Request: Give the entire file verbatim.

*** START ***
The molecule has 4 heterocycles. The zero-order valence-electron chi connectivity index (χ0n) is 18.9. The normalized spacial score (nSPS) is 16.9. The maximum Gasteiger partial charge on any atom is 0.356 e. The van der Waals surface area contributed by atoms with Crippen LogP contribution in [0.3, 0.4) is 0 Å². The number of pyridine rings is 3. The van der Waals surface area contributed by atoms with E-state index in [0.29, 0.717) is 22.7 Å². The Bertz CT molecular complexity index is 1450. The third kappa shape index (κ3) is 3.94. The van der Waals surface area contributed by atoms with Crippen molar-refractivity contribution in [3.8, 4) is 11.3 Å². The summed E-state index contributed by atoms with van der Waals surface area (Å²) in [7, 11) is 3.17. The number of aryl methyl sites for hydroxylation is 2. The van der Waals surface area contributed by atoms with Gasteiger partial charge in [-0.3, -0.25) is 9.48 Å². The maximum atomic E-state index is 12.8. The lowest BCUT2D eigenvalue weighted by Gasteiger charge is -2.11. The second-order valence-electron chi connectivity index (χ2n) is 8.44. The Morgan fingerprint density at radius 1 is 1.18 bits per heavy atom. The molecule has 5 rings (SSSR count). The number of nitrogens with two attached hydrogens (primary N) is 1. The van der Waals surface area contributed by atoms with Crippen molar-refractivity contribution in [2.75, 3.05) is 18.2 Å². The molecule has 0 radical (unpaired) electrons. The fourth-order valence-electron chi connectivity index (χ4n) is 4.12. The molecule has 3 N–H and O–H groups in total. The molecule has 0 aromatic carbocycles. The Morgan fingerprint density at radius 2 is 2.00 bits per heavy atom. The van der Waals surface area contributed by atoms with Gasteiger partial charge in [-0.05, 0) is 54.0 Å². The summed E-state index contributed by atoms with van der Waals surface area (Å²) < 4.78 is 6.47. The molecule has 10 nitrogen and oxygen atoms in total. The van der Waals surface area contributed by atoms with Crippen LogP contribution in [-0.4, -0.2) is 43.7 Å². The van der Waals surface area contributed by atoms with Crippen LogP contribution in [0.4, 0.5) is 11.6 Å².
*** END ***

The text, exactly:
The molecule has 4 heterocycles. The zero-order valence-electron chi connectivity index (χ0n) is 18.9. The normalized spacial score (nSPS) is 16.9. The maximum Gasteiger partial charge on any atom is 0.356 e. The van der Waals surface area contributed by atoms with Crippen LogP contribution in [0.3, 0.4) is 0 Å². The number of pyridine rings is 3. The van der Waals surface area contributed by atoms with E-state index in [0.29, 0.717) is 22.7 Å². The Bertz CT molecular complexity index is 1450. The third kappa shape index (κ3) is 3.94. The van der Waals surface area contributed by atoms with Crippen molar-refractivity contribution in [3.8, 4) is 11.3 Å². The summed E-state index contributed by atoms with van der Waals surface area (Å²) in [7, 11) is 3.17. The number of aryl methyl sites for hydroxylation is 2. The van der Waals surface area contributed by atoms with Gasteiger partial charge in [-0.3, -0.25) is 9.48 Å². The maximum atomic E-state index is 12.8. The lowest BCUT2D eigenvalue weighted by Gasteiger charge is -2.11. The second-order valence-electron chi connectivity index (χ2n) is 8.44. The Morgan fingerprint density at radius 1 is 1.18 bits per heavy atom. The molecule has 5 rings (SSSR count). The number of nitrogens with two attached hydrogens (primary N) is 1. The van der Waals surface area contributed by atoms with Crippen molar-refractivity contribution in [2.75, 3.05) is 18.2 Å². The molecule has 0 radical (unpaired) electrons. The fourth-order valence-electron chi connectivity index (χ4n) is 4.12. The molecule has 3 N–H and O–H groups in total. The molecule has 0 aromatic carbocycles. The Morgan fingerprint density at radius 2 is 2.00 bits per heavy atom. The van der Waals surface area contributed by atoms with Gasteiger partial charge in [-0.05, 0) is 54.0 Å². The summed E-state index contributed by atoms with van der Waals surface area (Å²) < 4.78 is 6.47. The molecule has 10 nitrogen and oxygen atoms in total. The van der Waals surface area contributed by atoms with Crippen LogP contribution in [-0.4, -0.2) is 43.7 Å². The van der Waals surface area contributed by atoms with Crippen LogP contribution in [0.4, 0.5) is 11.6 Å².